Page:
Investing shouldn’t be exciting, if it is, you’re doing it wrong

Cara Brett 26 May 2014


Sorry about that guys. Investing isn’t supposed to be super exciting. If you want the thrill, have a punt on the horse races or play the pokies (not that I am endorsing gambling at all). What I am trying to say is that investing isn’t supposed to be a thrill a minute.

It is a long-term, calculated strategy with a realistic goal and continual work. It’s like trying to lose weight. You can’t do it hard and fast and expect lasting results. You’ll burn out, likely fail and then be utterly disappointed causing you to binge eat.

Investing is a continual, ‘slowly does it’ process. To truly make some substantial money with investing you need to employ the following tactics: Dollar cost averaging, the compounding effect, low investment fees and investing based on your age and risk profile.

I have previously spoken about Dollar Cost Averaging, but the idea is to consistently and continually invest a set amount at regular intervals. This may mean $100 a month or $5000 a month. The reason we do this is to take timing risk out of the equation. If we continually invest over time, we can smooth the effect of the highs and lows of the market and ensure that we take advantage of whatever the market has to offer.

The compounding effect is arguably the main contributor to ‘getting rich’. This is the idea of reinvesting any earnings that you do make, so that your future earnings will be from a larger base. So you start with $1,000 and you make 10% interest. Instead of pocketing the $100 you made, you reinvest that. You now have $1,100. Next time your 10% will be based on $1,100 and the interest you earn will be $110, and so on and so forth. If you reinvest your earnings every time you do receive a dividend (or interest) you will get a higher amount the next time round.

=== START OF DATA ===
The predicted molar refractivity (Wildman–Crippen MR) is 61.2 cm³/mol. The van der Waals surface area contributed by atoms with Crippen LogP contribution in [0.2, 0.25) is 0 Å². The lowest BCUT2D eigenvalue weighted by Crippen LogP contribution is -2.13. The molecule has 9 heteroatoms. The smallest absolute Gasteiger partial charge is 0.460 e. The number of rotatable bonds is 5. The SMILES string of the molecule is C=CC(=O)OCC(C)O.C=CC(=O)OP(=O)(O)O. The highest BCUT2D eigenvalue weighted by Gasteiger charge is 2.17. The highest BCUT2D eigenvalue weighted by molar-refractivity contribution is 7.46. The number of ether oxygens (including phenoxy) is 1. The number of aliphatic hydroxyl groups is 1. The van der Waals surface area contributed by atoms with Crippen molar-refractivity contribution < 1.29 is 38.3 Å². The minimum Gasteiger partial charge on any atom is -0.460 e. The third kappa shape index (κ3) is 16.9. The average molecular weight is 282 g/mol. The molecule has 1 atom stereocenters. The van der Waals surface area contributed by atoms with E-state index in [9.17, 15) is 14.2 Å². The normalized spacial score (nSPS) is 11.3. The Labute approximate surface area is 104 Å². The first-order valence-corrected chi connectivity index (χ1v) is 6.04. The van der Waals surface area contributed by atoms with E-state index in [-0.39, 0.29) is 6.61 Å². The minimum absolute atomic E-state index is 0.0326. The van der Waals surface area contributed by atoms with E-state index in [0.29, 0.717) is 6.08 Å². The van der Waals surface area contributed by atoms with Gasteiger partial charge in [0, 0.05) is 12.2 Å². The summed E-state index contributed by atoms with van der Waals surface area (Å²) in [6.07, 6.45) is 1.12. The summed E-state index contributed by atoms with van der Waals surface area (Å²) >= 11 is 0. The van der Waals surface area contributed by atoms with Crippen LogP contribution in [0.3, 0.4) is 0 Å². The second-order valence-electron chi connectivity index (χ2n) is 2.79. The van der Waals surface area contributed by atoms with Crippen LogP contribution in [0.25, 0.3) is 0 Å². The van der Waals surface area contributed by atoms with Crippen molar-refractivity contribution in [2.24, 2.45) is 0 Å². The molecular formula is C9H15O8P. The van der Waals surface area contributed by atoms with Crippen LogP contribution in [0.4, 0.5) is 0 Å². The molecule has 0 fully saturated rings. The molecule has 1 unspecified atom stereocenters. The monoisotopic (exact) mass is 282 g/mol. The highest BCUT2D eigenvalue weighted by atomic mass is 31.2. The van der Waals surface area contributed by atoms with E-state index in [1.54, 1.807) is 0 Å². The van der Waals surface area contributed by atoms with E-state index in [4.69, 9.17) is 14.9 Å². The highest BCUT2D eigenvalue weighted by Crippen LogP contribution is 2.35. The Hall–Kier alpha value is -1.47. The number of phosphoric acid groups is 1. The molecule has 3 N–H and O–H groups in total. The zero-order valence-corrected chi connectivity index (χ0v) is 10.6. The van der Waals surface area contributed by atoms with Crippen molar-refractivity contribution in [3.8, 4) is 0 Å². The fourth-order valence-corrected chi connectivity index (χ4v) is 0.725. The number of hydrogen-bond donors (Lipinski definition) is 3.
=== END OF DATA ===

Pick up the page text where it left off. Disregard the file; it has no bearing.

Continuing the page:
Low investment fees. Buying and selling stock quickly costs you money on brokerage and extra tax when it comes to capital gains. You need to consider the overall fees that you are paying when it comes to the investments that you choose, and let me tell you there are always fees.

Fees are a fact of life and you should expect to pay fees for professional advice and/or professional investment management, but you want to make sure you are not paying too much so that it erodes your earnings, otherwise what is the point?

You should be investing based on your age and your risk tolerance, not what is hot at the moment. Different investments suit different people depending on what stage of life they are in and how comfortable they feel with different levels of risk.

As we get older we start to protect and preserve what we have as opposed to trying to ‘play’ the market in the higher risk investments.

So all of that sounds pretty boring doesn’t it? Well it is supposed to be. Investing isn’t a ‘get rich quick’ scheme. Sure, sometimes you do increase your wealth quickly with investing but no one can ever truly time the market to make that happen. But if you start now, and continue to build, I guarantee you will be glad you did.

– This post is from our resident senior financial planner, Cara Brett. Check out her details in our about us page.

Posted in: Investments and Cara Brett

About the author: Cara Brett

Cara Brett proudly heads up Bounce Financial - founded in 2014 after a successful, decade-long career in the financial services industry. Cara’s experience encompasses both the financial product and financial advice sides. This gives her a comprehensive and holistic knowledge of all facets of financial planning.